Figure 5. Ozone inactivation of vesicular stomatitis virus versus time. Experimental points

obtained by Bolton et al (1982) were replotted on the log–log scale. The thin ﬁlm method was

used. The virus suspension was exposed to: , 0.64 ppm of ozone; ◦, 0.16 ppm; M, 0.00 ppm.

Full curves are the theoretical curves for:

0.00 ppm: s = 0.5{1 − Erf[0.0323(−50.65 +20(time)

1/2

)]}

0.16 ppm: s = 0.5{1 − Erf[0.0323(−50.65 +26(time)

1/2

)]}

0.64 ppm: s = 0.5{1 − Erf[0.0323(−50.65 +33(time)

1/2

)]}.

vesicular stomatitis virus. This means that 1/(σ

√

2) equals 0.032 nm

−1

; the results are

given in ﬁgure 6. We suggest that the slightly higher resistance (manifested by higher value

of q

0

used in equation (9)) to inactivate inﬂuenza A viruses in comparison with vesicular

stomatitis viruses, may be attributed to the fact that they have a segmented genome. There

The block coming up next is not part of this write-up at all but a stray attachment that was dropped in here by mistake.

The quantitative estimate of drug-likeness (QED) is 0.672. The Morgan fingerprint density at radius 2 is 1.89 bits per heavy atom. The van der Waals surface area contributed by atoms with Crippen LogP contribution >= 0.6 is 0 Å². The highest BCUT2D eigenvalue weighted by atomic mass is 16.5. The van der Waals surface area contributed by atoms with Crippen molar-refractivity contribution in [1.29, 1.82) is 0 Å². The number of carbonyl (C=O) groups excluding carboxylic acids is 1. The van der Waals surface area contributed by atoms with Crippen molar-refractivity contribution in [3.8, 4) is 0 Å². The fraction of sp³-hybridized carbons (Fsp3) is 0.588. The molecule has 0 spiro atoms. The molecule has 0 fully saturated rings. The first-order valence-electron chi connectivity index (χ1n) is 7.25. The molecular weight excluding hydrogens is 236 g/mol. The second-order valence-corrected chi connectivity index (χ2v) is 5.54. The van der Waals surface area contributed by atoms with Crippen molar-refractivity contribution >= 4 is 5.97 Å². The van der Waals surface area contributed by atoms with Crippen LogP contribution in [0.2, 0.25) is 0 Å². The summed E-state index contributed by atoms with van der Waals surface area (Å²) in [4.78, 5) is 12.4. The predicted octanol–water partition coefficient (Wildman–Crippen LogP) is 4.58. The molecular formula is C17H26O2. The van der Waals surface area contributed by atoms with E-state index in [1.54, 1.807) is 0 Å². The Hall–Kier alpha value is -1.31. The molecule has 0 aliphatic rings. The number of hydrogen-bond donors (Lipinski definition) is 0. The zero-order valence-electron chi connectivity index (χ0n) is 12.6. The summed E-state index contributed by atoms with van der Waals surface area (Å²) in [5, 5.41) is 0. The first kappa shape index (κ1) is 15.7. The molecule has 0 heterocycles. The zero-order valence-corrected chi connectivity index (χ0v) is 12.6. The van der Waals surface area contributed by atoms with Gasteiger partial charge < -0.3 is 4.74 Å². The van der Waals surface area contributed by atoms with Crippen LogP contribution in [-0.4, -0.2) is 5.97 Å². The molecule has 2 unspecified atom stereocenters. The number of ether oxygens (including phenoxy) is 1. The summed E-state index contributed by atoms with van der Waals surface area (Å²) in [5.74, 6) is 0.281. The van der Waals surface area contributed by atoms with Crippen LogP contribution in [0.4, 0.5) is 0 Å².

are eight separate segments which make up the full genetic complement of the inﬂuenza

virus.

5. Selection of test viruses for future study

To assess the ability of ozone applied by the nebulization method for inactivating viruses in

biological ﬂuids, it is necessary to spike the test samples with relevant viruses and examine

their inactivation as a function of ozone dosage. Relevant human viruses may include the

hepatitis viruses, parvoviruses (including B19), the herpes viruses (including herpesvirus 2

and cytomegalovirus) and retroviruses (including type C and HIV). However, safety issues

as well as practical difﬁculties of working with some of these agents precluded their use at